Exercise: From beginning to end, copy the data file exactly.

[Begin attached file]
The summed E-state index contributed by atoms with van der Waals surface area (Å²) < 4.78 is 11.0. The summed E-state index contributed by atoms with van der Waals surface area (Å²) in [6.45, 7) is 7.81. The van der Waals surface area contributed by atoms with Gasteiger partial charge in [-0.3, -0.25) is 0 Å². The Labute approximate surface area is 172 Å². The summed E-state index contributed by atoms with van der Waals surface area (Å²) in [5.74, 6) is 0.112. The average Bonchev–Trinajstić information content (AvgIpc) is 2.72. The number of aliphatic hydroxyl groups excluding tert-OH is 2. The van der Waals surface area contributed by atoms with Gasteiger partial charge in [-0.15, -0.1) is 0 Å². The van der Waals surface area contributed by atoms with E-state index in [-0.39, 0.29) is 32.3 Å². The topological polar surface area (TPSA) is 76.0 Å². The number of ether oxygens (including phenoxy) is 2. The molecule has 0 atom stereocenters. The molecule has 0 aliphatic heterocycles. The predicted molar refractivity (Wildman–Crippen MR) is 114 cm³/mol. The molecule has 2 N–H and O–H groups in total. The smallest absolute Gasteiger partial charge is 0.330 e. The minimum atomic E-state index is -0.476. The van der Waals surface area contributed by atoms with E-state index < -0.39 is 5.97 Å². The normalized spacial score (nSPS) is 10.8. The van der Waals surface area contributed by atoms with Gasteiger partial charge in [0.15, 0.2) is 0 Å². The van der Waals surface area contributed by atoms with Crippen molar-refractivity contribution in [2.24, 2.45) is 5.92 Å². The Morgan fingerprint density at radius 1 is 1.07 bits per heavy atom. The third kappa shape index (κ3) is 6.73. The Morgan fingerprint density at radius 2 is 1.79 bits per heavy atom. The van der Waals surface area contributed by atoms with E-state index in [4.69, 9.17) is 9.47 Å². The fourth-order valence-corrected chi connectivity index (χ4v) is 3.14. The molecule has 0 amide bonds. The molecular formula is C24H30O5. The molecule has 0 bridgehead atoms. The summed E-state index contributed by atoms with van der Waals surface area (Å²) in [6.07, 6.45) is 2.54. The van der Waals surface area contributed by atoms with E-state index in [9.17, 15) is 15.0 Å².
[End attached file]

The summed E-state index contributed by atoms with van der Waals surface area (Å²) < 4.78 is 11.0. The summed E-state index contributed by atoms with van der Waals surface area (Å²) in [6.45, 7) is 7.81. The van der Waals surface area contributed by atoms with Gasteiger partial charge in [-0.3, -0.25) is 0 Å². The Labute approximate surface area is 172 Å². The summed E-state index contributed by atoms with van der Waals surface area (Å²) in [5.74, 6) is 0.112. The average Bonchev–Trinajstić information content (AvgIpc) is 2.72. The number of aliphatic hydroxyl groups excluding tert-OH is 2. The van der Waals surface area contributed by atoms with Gasteiger partial charge in [-0.15, -0.1) is 0 Å². The van der Waals surface area contributed by atoms with E-state index in [-0.39, 0.29) is 32.3 Å². The topological polar surface area (TPSA) is 76.0 Å². The number of ether oxygens (including phenoxy) is 2. The molecule has 0 atom stereocenters. The molecule has 0 aliphatic heterocycles. The predicted molar refractivity (Wildman–Crippen MR) is 114 cm³/mol. The molecule has 2 N–H and O–H groups in total. The smallest absolute Gasteiger partial charge is 0.330 e. The minimum atomic E-state index is -0.476. The van der Waals surface area contributed by atoms with E-state index < -0.39 is 5.97 Å². The normalized spacial score (nSPS) is 10.8. The van der Waals surface area contributed by atoms with Gasteiger partial charge in [0.15, 0.2) is 0 Å². The van der Waals surface area contributed by atoms with Crippen molar-refractivity contribution in [2.24, 2.45) is 5.92 Å². The Morgan fingerprint density at radius 1 is 1.07 bits per heavy atom. The third kappa shape index (κ3) is 6.73. The Morgan fingerprint density at radius 2 is 1.79 bits per heavy atom. The van der Waals surface area contributed by atoms with E-state index in [4.69, 9.17) is 9.47 Å². The fourth-order valence-corrected chi connectivity index (χ4v) is 3.14. The molecule has 0 amide bonds. The molecular formula is C24H30O5. The molecule has 0 bridgehead atoms. The summed E-state index contributed by atoms with van der Waals surface area (Å²) in [6.07, 6.45) is 2.54. The van der Waals surface area contributed by atoms with E-state index in [9.17, 15) is 15.0 Å².